Hospice care is provided based on a referral from your physician. While the hospice agency will work with your physician to assess whether you meet specific Medicare eligibility criteria for hospice, your physician primarily starts their assessment with the "surprise" question:  

"Would I, as the health care professional for this patient, be surprised if they were to die within the next six months?"

If they wouldn't be surprised, then it is probable the patient is dealing with a life-limiting condition.

Most hospices recommend the following five steps be considered when submitting a referral for hospice:

  1. Patient has a life-limiting condition – i.e., can the surprise question, "would I be surprised if this person were to die within the next six months?" be answered with "No, I wouldn't be surprised."
  2. Patient/family has been informed that their condition is life-limiting.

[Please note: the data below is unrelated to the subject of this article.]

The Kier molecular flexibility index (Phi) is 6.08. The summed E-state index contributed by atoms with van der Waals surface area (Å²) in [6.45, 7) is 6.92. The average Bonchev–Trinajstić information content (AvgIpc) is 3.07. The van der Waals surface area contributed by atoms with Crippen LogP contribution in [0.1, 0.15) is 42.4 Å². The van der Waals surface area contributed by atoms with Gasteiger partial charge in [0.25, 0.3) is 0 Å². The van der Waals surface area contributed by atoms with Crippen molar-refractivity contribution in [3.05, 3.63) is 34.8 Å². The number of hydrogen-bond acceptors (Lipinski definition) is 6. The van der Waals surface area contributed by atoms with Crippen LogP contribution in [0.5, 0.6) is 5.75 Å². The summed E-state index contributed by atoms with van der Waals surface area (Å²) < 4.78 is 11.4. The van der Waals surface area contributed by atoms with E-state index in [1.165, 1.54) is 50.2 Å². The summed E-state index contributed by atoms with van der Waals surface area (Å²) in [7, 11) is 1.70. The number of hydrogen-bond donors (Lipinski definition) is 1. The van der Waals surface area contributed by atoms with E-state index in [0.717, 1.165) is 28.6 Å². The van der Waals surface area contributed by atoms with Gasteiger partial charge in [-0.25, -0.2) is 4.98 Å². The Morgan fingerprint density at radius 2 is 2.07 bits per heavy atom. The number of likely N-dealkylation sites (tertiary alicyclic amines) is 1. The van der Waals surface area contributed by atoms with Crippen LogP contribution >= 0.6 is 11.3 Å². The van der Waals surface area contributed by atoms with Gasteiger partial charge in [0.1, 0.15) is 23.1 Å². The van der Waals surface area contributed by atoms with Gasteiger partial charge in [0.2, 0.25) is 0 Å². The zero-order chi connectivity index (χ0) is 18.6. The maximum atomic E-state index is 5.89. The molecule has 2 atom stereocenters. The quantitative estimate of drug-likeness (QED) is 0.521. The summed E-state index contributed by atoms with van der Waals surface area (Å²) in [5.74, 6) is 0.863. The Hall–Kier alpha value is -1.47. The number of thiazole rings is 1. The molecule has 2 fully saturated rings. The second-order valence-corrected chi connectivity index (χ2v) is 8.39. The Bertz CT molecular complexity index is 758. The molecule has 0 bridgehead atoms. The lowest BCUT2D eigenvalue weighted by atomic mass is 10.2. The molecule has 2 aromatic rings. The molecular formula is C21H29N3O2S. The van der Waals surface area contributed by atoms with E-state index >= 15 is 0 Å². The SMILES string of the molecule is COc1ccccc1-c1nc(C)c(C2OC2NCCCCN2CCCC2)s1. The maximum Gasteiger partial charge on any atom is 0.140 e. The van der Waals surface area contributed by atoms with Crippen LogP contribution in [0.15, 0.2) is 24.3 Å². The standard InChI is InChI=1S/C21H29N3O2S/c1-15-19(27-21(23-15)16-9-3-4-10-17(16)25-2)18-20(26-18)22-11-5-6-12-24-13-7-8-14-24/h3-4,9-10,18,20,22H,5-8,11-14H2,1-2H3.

3. Patient/family elects palliation of symptoms (easing the severity of a pain or a disease without removing the cause) versus aggressive—most likely futile—medical care.
  4. There is documentation of the clinical progression of the disease (multiple ER visits, lab studies, serial physician assessment, hospitalizations, etc.).
  5. Patient shows recent decline in functional status (progressive weight loss, etc.).

When should hospice be accessed?  

In my opinion, if you are medically eligible for hospice, you should seek the referral as early as possible. Remember, hospice uses a highly qualified, specially trained team of professionals and volunteers working together with the family and other caregivers, to meet the patient's physiological, psychological, social, spiritual and economic needs. Often people wait until the last few days of life to call in hospice and miss the opportunity to be supported as fully as they could have been if hospice had been involved for months and not just days.

How much will it cost me?

The Medicare Hospice Benefit was established in 1983 to provide Medicare beneficiaries with access to high-quality end-of-life care. In addition, most commercial insurances include hospice coverage. During the time of the referral, the hospice agency you choose will review your insurance coverage and talk with you about your specific plan.

What should I do today?  

Start the conversation about what you'd like done for you if you were faced with a life-limiting illness.